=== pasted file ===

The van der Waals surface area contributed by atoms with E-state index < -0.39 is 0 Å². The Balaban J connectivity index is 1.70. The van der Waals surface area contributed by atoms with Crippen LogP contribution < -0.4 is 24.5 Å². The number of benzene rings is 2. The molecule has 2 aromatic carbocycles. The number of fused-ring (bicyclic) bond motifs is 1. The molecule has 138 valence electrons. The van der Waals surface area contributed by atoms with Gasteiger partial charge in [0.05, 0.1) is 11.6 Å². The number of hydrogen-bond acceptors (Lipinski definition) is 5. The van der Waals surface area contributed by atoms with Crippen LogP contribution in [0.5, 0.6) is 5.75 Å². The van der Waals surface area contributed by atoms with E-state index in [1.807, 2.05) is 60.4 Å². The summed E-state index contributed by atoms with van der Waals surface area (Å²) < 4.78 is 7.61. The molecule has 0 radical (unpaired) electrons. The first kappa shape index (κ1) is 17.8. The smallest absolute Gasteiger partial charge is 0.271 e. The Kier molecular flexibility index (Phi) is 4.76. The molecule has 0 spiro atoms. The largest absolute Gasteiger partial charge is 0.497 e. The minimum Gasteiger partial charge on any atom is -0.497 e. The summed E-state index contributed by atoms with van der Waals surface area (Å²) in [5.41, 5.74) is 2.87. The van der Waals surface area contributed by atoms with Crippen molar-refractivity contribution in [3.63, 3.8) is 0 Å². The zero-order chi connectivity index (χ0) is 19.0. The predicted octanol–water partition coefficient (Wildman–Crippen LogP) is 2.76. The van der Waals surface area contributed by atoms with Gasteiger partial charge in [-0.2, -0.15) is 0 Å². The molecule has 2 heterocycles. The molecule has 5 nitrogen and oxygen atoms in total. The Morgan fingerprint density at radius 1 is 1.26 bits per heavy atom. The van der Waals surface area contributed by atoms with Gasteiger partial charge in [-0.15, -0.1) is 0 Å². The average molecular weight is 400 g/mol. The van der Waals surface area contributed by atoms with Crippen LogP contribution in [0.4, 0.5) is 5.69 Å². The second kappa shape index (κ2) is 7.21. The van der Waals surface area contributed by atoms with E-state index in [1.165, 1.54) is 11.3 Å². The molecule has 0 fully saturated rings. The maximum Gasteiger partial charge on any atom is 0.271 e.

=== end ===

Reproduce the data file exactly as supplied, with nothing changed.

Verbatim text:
The van der Waals surface area contributed by atoms with E-state index < -0.39 is 0 Å². The Balaban J connectivity index is 1.70. The van der Waals surface area contributed by atoms with Crippen LogP contribution < -0.4 is 24.5 Å². The number of benzene rings is 2. The molecule has 2 aromatic carbocycles. The number of fused-ring (bicyclic) bond motifs is 1. The molecule has 138 valence electrons. The van der Waals surface area contributed by atoms with Gasteiger partial charge in [0.05, 0.1) is 11.6 Å². The number of hydrogen-bond acceptors (Lipinski definition) is 5. The van der Waals surface area contributed by atoms with Crippen LogP contribution in [0.5, 0.6) is 5.75 Å². The van der Waals surface area contributed by atoms with E-state index in [1.807, 2.05) is 60.4 Å². The summed E-state index contributed by atoms with van der Waals surface area (Å²) < 4.78 is 7.61. The molecule has 0 radical (unpaired) electrons. The first kappa shape index (κ1) is 17.8. The smallest absolute Gasteiger partial charge is 0.271 e. The Kier molecular flexibility index (Phi) is 4.76. The molecule has 0 spiro atoms. The largest absolute Gasteiger partial charge is 0.497 e. The minimum Gasteiger partial charge on any atom is -0.497 e. The summed E-state index contributed by atoms with van der Waals surface area (Å²) in [5.41, 5.74) is 2.87. The van der Waals surface area contributed by atoms with Crippen molar-refractivity contribution in [3.63, 3.8) is 0 Å². The zero-order chi connectivity index (χ0) is 19.0. The predicted octanol–water partition coefficient (Wildman–Crippen LogP) is 2.76. The van der Waals surface area contributed by atoms with Gasteiger partial charge in [-0.2, -0.15) is 0 Å². The molecule has 2 heterocycles. The molecule has 5 nitrogen and oxygen atoms in total. The Morgan fingerprint density at radius 1 is 1.26 bits per heavy atom. The van der Waals surface area contributed by atoms with Gasteiger partial charge in [-0.15, -0.1) is 0 Å². The average molecular weight is 400 g/mol. The van der Waals surface area contributed by atoms with Crippen LogP contribution in [0.4, 0.5) is 5.69 Å². The second kappa shape index (κ2) is 7.21. The van der Waals surface area contributed by atoms with E-state index in [1.165, 1.54) is 11.3 Å². The molecule has 0 fully saturated rings. The maximum Gasteiger partial charge on any atom is 0.271 e.